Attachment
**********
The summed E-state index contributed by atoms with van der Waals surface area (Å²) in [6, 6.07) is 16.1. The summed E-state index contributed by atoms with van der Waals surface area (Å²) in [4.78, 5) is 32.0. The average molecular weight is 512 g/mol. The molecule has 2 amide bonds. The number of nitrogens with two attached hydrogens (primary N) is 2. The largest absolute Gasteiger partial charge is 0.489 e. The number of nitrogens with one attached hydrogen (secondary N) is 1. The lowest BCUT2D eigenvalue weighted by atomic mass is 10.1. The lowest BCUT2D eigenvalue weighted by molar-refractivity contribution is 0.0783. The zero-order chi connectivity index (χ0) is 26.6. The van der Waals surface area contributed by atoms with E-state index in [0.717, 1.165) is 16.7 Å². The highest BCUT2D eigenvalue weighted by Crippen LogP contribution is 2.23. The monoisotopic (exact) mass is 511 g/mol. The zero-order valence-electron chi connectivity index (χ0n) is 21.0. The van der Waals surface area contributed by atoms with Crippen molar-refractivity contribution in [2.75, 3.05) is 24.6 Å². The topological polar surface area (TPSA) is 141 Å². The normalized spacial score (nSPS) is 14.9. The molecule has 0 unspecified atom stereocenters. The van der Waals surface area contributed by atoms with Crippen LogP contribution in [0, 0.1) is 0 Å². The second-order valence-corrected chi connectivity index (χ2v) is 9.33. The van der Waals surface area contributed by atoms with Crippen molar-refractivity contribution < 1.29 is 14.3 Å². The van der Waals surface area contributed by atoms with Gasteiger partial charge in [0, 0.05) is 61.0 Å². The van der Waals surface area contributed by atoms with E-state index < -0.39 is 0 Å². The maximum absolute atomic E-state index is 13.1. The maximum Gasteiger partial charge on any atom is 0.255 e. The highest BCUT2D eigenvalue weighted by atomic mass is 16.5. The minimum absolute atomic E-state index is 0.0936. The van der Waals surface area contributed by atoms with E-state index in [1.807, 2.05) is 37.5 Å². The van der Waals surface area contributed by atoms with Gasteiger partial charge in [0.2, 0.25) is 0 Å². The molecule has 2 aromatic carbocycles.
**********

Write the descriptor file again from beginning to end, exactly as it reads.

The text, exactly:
The summed E-state index contributed by atoms with van der Waals surface area (Å²) in [6, 6.07) is 16.1. The summed E-state index contributed by atoms with van der Waals surface area (Å²) in [4.78, 5) is 32.0. The average molecular weight is 512 g/mol. The molecule has 2 amide bonds. The number of nitrogens with two attached hydrogens (primary N) is 2. The largest absolute Gasteiger partial charge is 0.489 e. The number of nitrogens with one attached hydrogen (secondary N) is 1. The lowest BCUT2D eigenvalue weighted by atomic mass is 10.1. The lowest BCUT2D eigenvalue weighted by molar-refractivity contribution is 0.0783. The zero-order chi connectivity index (χ0) is 26.6. The van der Waals surface area contributed by atoms with E-state index in [0.717, 1.165) is 16.7 Å². The highest BCUT2D eigenvalue weighted by Crippen LogP contribution is 2.23. The monoisotopic (exact) mass is 511 g/mol. The zero-order valence-electron chi connectivity index (χ0n) is 21.0. The van der Waals surface area contributed by atoms with Crippen molar-refractivity contribution in [2.75, 3.05) is 24.6 Å². The topological polar surface area (TPSA) is 141 Å². The normalized spacial score (nSPS) is 14.9. The molecule has 0 unspecified atom stereocenters. The van der Waals surface area contributed by atoms with Crippen LogP contribution in [0, 0.1) is 0 Å². The second-order valence-corrected chi connectivity index (χ2v) is 9.33. The van der Waals surface area contributed by atoms with Crippen molar-refractivity contribution < 1.29 is 14.3 Å². The van der Waals surface area contributed by atoms with Gasteiger partial charge in [0, 0.05) is 61.0 Å². The van der Waals surface area contributed by atoms with E-state index < -0.39 is 0 Å². The maximum absolute atomic E-state index is 13.1. The maximum Gasteiger partial charge on any atom is 0.255 e. The highest BCUT2D eigenvalue weighted by atomic mass is 16.5. The minimum absolute atomic E-state index is 0.0936. The van der Waals surface area contributed by atoms with E-state index in [1.807, 2.05) is 37.5 Å². The van der Waals surface area contributed by atoms with Gasteiger partial charge in [0.2, 0.25) is 0 Å². The molecule has 2 aromatic carbocycles.